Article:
“I think most of the Canadian players have played in snow and you talk to the other guys that have played in it, they have great memories of when they played in a snow game in high school or wherever. It’s always a great feeling. You get some guys that haven’t seen it or haven’t played in it but I think they appreciate it. It’s part of playing football in Canada.”

HARRIS ‘LIMITED’

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Running back Andrew Harris practised for the second straight day Thursday, though he was “limited” by the coaching staff.

Harris missed six weeks with a knee injury before returning to full practice on Wednesday.

It’s still unknown if the star tailback will play on Sunday, though the chances remain decent.

“We had to manage him a little bit more today,” O’Shea said.

“It always depends on the next day. How he feels, how he makes out through the night, how he shows up. That’s the way it always boils down … when a guy is day-to-day and limited, you just sort of check on him every single day and see if there’s any progress.”

It would certainly make a difference for the Bombers to have Harris back. While backups Brady Oliveira and Johnny Augustine have filled in admirably, Harris just brings certain qualities to the field that many running backs don’t have.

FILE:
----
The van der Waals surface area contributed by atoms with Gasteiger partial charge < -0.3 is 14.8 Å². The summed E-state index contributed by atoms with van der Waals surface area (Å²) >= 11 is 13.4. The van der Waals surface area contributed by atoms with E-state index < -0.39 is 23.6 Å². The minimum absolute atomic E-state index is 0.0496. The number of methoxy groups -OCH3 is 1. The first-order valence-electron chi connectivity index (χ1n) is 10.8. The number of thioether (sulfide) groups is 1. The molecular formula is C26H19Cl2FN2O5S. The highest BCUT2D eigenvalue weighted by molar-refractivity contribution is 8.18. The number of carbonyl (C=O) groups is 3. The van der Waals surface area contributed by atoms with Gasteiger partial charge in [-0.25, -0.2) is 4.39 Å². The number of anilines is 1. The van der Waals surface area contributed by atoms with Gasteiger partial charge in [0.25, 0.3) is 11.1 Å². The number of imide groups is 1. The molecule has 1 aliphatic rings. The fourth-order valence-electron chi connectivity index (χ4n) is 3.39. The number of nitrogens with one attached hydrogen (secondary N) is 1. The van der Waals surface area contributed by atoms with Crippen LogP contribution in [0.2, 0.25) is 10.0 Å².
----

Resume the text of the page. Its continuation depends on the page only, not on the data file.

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“It means a lot because Andrew is a very experienced player,” Lawler said. “He knows the looks out there, he sees motion in the defence and their movements, pre-snap, so just like that, when the ball is snapped, he knows where to go, he knows who to pick up. He knows how to play the running back position and that experience helps us a lot. Definitely a confidence booster.”

CASTILLO CONFIDENT

Kicker Sergio Castillo is coming off his best game since joining the Bombers in early November.

Castillo went 4-for-5 in a season-ending 13-12 loss to the Calgary Stampeders, scoring all of the Bombers’ points. He hit from 50, 46, 45 and 15 yards and missed from 52.

All in all, the Bombers feel comfortable with their kicker for Sunday’s playoff game, which is important because he’s the fourth person to hold the job this season and the first three were more adept at fuelling a tire fire than making field goals.